Honolulu – A Hawaiian Airlines flight from Oakland made a dramatic emergency landing at Honolulu's airport Thursday about 20 minutes after smoke filled the cabin and cargo hold, reports the CBS affiliate here, KGMB-TV. The plane was evacuated using emergency chutes. Seven passengers were taken to hospitals.
There were 184 passengers and seven crew members on the Airbus A321 neo, which has a 244-seat capacity.
When the smoke was noticed, the captain of Flight 47 declared an emergency and notified airport personnel that there might be a fire on board.
A fire suppression substance was deployed in the cargo hold and flight attendants donned masks. Passengers said flight attendants passed out wet cloths for people to breathe through.
Jon Snook, the carrier's chief operations officer, said the pilot didn't drop oxygen masks for passengers because oxygen would have fed the flames if there'd been a fire on board.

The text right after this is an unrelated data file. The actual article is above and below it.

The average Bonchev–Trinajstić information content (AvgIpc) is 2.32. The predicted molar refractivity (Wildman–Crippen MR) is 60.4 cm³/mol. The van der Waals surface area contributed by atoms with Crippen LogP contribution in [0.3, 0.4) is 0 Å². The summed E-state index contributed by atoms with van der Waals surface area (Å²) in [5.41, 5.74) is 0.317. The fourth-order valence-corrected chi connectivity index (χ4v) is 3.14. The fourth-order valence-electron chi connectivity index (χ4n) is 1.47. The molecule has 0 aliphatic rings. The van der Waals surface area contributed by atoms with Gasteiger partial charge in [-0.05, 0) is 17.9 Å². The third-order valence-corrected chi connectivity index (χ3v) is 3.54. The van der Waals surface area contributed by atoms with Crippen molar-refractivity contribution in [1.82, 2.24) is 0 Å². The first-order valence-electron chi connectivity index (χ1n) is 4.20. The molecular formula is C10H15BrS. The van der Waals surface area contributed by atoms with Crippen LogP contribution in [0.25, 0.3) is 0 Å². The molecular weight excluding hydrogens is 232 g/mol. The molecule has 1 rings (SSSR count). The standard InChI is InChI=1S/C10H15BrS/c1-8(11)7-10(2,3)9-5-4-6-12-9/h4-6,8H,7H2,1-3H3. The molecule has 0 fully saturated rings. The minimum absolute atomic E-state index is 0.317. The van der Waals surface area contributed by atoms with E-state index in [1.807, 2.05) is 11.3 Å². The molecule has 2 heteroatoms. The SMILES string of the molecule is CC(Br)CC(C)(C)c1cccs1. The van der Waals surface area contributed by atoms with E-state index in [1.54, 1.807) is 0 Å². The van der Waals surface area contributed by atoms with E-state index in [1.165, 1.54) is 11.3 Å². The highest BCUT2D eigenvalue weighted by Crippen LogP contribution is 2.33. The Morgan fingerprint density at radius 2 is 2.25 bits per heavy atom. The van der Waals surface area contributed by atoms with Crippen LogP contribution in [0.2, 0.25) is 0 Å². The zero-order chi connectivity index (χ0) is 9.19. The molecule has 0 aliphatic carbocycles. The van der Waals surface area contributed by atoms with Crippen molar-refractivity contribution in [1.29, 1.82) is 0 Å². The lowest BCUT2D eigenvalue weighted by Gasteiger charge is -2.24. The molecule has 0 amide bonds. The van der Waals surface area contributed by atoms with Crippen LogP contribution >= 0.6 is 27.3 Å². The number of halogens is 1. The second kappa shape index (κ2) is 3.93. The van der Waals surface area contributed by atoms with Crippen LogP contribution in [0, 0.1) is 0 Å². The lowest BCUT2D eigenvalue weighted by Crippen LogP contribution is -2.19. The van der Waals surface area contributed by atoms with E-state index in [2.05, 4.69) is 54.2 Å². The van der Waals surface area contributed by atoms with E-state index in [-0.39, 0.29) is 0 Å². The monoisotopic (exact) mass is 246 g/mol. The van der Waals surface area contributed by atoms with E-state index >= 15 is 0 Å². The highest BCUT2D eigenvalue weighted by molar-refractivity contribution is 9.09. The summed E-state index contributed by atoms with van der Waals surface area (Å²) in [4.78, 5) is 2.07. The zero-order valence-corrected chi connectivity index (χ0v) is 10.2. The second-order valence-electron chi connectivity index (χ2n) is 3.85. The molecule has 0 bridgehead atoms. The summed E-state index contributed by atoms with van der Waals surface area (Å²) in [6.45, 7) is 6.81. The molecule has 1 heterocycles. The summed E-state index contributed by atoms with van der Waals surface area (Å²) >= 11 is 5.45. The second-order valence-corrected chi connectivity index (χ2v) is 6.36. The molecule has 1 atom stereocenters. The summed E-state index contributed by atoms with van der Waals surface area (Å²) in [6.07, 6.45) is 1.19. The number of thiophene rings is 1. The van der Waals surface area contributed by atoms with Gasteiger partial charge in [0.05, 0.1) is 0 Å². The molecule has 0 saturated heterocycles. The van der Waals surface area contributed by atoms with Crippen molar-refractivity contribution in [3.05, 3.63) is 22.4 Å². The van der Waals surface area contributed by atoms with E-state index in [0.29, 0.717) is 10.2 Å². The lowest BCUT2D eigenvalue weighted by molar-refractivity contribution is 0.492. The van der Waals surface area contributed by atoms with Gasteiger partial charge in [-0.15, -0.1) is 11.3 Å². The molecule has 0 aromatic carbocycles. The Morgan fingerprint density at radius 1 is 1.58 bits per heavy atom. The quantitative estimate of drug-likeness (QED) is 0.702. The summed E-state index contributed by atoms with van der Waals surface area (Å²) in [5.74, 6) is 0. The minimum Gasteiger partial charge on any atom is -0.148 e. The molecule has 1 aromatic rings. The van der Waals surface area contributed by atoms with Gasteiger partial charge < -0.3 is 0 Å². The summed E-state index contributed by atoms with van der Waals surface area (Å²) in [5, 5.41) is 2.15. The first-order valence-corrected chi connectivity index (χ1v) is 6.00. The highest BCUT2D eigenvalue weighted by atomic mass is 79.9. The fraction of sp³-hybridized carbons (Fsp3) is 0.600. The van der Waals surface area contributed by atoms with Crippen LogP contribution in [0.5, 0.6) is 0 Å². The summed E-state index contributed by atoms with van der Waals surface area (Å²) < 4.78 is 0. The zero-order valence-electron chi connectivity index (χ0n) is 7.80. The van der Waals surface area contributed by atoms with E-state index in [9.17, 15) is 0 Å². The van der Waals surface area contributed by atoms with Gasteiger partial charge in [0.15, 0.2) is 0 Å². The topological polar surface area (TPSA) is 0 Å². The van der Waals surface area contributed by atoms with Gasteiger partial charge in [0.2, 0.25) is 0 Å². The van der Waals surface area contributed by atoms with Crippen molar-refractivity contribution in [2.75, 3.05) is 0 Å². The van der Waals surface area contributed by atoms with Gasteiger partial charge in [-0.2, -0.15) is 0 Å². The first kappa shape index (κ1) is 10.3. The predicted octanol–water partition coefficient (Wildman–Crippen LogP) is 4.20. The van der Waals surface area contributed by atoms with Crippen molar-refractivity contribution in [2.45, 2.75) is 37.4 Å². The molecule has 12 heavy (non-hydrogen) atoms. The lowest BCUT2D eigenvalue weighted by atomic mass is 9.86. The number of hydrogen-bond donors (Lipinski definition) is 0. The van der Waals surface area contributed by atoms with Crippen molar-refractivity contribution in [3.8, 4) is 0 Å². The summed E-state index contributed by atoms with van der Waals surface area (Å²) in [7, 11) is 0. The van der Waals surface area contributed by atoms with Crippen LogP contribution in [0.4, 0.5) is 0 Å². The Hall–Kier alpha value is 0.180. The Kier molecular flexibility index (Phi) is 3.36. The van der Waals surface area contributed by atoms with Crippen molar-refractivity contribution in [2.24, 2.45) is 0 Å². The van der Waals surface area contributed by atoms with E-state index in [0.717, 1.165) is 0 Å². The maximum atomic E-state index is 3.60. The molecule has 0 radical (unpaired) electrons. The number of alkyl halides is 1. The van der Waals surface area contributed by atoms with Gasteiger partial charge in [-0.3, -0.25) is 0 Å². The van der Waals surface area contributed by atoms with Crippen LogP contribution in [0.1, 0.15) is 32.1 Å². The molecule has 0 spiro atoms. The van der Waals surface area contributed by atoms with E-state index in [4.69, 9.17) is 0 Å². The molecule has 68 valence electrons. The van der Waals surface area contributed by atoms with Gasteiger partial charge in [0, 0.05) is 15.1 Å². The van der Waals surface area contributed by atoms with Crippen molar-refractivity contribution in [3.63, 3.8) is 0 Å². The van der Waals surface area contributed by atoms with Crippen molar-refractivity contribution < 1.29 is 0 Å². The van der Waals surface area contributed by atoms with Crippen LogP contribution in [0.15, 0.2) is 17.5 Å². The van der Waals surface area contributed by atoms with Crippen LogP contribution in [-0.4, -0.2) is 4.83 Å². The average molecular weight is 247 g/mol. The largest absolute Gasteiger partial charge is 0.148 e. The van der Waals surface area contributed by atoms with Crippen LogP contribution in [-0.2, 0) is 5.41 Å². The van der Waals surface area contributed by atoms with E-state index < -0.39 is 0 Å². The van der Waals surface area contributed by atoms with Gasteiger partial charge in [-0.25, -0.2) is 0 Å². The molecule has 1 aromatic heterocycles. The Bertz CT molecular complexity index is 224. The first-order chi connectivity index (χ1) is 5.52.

Fire officials said it was heartening to see passengers evacuating in an orderly way and without trying to bring their luggage with them, a problem that's been reported in other airplane emergencies.
Passenger Lucky Cara said the cabin filled with smoke "all of a sudden" on approach to Honolulu.
"I was scared. It just kept getting worse and worse, and there were a few people that were crying but they settled down," said Cara.
She added that the evacuation was terrifying, but organized.
"There were a few little bumps and bruises from people coming down the slides more than anything," she said. "The gal sitting next to me, when she came down she had a big rug burn from the slide."
The smoke "was really getting thick," said passenger Linda Puu, adding that first responders were ready and waiting when the aircraft arrived.
"(It's) something you think you're never going to do but you go very fast and the firemen are down there catching you and helping you up," she said.
Snook said the five adults and two children taken to hospitals were suffering from "smoke-related symptoms. Their injuries didn't appear to be severe.
Airport Fire Chief Glenn Mitchell said once the plane landed, there was very little smoke in the cabin area and no smoke in the cargo hold.
A spokesperson for the carrier, Alex Da Silva, said, "A seal failed in the aircraft's left engine, causing oil to leak onto hot parts of the plane's engine and air conditioning pressurization system, resulting in smoke in the cabin. … The performance of the engine was not affected."